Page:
The Welfare Effects of Imperfect Harmonization of Trade and Industrial Policy
AbstractPartial cooperation in setting trade policy may be worse than no cooperation for countries who form a customs union. The paper investigates three situations where this is likely to occur. First, if the countries forming the union comprise too small a percentage of the non-competitive sector of the industry, their cooperation may be disadvantageous for essentially the same reason that a merger may be disadvantageous in oligopolistic industries. Second, even if the countries forming the union comprise the entire non-competitive sector of industry, cooperation on trade policy may be disadvantageous if industrial policy (e.g., investment subsidies) is chosen noncooperatively. Third, cooperation in choosing trade policies may encourage excessive investment by competitive importers and thus reduce the demand faced by the oligopolists.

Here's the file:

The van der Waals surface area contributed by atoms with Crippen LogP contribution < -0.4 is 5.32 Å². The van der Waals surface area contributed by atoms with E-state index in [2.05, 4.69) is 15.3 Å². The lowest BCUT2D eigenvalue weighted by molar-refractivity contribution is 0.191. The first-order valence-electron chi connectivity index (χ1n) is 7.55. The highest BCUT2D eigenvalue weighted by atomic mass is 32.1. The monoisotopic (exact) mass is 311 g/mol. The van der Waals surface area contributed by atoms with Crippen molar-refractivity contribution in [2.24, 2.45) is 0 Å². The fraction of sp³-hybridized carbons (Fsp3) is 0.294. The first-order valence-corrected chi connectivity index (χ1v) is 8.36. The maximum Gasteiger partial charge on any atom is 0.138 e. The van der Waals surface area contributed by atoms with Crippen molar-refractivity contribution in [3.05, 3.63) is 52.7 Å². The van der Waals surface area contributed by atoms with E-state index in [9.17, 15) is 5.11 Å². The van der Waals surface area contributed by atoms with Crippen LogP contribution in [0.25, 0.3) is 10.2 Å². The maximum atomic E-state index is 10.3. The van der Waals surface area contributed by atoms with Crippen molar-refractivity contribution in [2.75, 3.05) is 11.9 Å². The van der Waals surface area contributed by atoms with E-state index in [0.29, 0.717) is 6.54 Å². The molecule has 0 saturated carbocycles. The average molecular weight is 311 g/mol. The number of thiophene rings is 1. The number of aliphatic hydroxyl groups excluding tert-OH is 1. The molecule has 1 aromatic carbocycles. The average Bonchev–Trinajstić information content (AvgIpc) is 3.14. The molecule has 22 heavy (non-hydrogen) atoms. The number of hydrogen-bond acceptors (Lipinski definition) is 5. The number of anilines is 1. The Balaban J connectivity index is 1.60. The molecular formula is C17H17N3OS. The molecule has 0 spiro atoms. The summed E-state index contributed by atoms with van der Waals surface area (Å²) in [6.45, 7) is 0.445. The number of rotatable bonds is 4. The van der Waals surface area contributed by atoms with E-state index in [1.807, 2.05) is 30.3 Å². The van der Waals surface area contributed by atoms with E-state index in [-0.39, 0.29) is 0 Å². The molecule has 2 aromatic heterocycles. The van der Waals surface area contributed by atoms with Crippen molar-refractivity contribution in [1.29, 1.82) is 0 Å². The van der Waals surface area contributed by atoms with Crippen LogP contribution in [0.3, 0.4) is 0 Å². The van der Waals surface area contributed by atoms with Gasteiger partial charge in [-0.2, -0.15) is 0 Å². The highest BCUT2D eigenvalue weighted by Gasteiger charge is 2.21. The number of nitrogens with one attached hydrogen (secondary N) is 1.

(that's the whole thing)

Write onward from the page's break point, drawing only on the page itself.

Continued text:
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Bibliographic InfoPaper provided by C.E.P.R. Discussion Papers in its series CEPR Discussion Papers with number 335.
Date of creation: Oct 1989
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Other versions of this item:
- Gatsios, Konstantine & Karp, Larry, 1992. "The Welfare Effects of Imperfect Harmonisation of Trade and Industrial Policy," Economic Journal, Royal Economic Society, vol. 102(410), pages 107-16, January.
- Gatsios, Konstantine & Karp, Larry S., 1989. "The Welfare Effects of Imperfect Harmonization of Trade and Industrial Policy," Working Papers 51256, International Agricultural Trade Research Consortium.
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